Border Mail letters: Border Mail readers have their say on the issues of the day

Change course: Westpac should desist from allowing its financial clout to be used to fund fossil fuel projects, a reader says.

Change course: Westpac should desist from allowing its financial clout to be used to fund fossil fuel projects, a reader says.

Don’t lend for coal

We hold Westpac Bank shares and are watching Westpac Bank’s corporate behaviour and, in particular, their consideration of lending money to support Adani’s Carmichael coal mine. 

We noted, and applauded, the well attended rally outside Westpac Albury last week. 

As shareholders, we expect the companies we invest in to use an accounting framework that includes social, environmental /ecological and financial impacts of business decisions. 

Adani’s plan to mine coal is clearly old thinking, which ignores environmental impacts. And their poor record, evident in the reports of bribery, illegal construction, destroying protected environments and corruption, does not bode well for their impact on the Great Barrier Reef. 

Last year, Adani was ordered to pay reparations of almost $5 million for their illegal construction in India, which resulted in environmental damage and social impacts of 80 fishing families on the Gujarat coast being deprived of their access to the sea. 

We do not want to see this kind of destruction happening here on our reef in Australia.

As an important Australian bank, we ask Westpac to be a positive leader helping Australia through change in the energy sector. Like many other Australians, we wish to invest in companies that look well into the future rather than just for short-term financial gain. 

If Westpac Bank lends to companies for ventures that damage the environment, have negative social or financial impacts we, and no doubt many others, will take steps to divest our Westpac shares.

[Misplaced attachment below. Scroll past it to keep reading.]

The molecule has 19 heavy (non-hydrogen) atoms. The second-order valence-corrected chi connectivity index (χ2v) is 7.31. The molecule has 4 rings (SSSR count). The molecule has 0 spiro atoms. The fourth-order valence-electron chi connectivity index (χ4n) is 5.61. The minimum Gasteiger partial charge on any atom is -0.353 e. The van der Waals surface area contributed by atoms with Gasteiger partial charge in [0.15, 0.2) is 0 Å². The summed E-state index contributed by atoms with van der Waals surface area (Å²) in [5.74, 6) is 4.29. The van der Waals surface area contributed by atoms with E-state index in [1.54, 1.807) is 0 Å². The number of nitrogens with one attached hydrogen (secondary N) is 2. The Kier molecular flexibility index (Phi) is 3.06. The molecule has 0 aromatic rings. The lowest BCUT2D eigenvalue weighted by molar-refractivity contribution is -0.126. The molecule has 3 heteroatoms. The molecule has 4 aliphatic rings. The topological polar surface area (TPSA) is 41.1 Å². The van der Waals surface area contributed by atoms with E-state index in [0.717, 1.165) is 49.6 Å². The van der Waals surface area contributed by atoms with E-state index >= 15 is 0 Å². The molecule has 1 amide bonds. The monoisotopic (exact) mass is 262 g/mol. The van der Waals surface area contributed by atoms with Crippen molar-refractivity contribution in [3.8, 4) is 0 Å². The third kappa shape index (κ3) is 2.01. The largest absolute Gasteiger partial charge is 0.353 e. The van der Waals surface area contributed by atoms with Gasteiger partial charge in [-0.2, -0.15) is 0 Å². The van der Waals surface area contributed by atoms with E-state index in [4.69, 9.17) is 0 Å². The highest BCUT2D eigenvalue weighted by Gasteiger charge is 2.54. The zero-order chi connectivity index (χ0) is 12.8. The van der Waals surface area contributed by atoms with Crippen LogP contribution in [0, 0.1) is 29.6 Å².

We have written to the board to ask them to ensure that Westpac desists from considering lending to Adani, and similar companies, for fossil fuel projects. We need ethical corporate behaviour from our banking sector. 

Rod Sangster, Yackandandah

Sack the boss first

The past eight years have seen buckets of taxpayer dollars wasted on repairing the railway between Melbourne and Albury. It is still not fixed. Travellers are continually inconvenienced by being shuffled onto buses instead of the train they have paid for.

Why? Because the Australian Rail Track Corporation (ARTC,) which is a company owned by the Commonwealth, failed to select the correct sleeper replacement method. The ARTC chose to replace wooden sleepers with thicker concrete sleepers while keeping the rail track height unchanged. When the thicker concrete sleepers were slid under the rails they dislodged the crushed stone rail bed in many instances coming to rest upon bare earth. When it rained this resulted in mud holes, speed restrictions and damage to rolling stock.

How to fix it? Start by sacking the CEO of ARTC who won’t admit the problem. Then continue sacking managerial staff until you find a track engineer who can admit and repair the problem.

Only then will it be safe for state governments to buy new locomotives and carriages to replace our ancient diesel drawn trains which are not suitable for modern day passenger hauling. 

Ian Guthrie, Wodonga 

Haven’t Scot it right

Mick McGlone’s article on March 18 was, as usual, excellent.

There were just one or two errors.

We Scots/Irish did not invent the kilt, we made it better. Bag pipes, alas no. The Highlanders (originally) Irish made them bigger and better. Whisky, a blessing from God. Irish monks supposedly gave the secret to the heathen Scots, who are still trying to make it better.

The Irish, all that has been dumped on them, have indeed bounced back. When the Protestant Scots had nothing the Irish had laughter and music.

Indeed still do. Bless them all. From a Scottish-born. 

Derek C Hutton, Tawonga South

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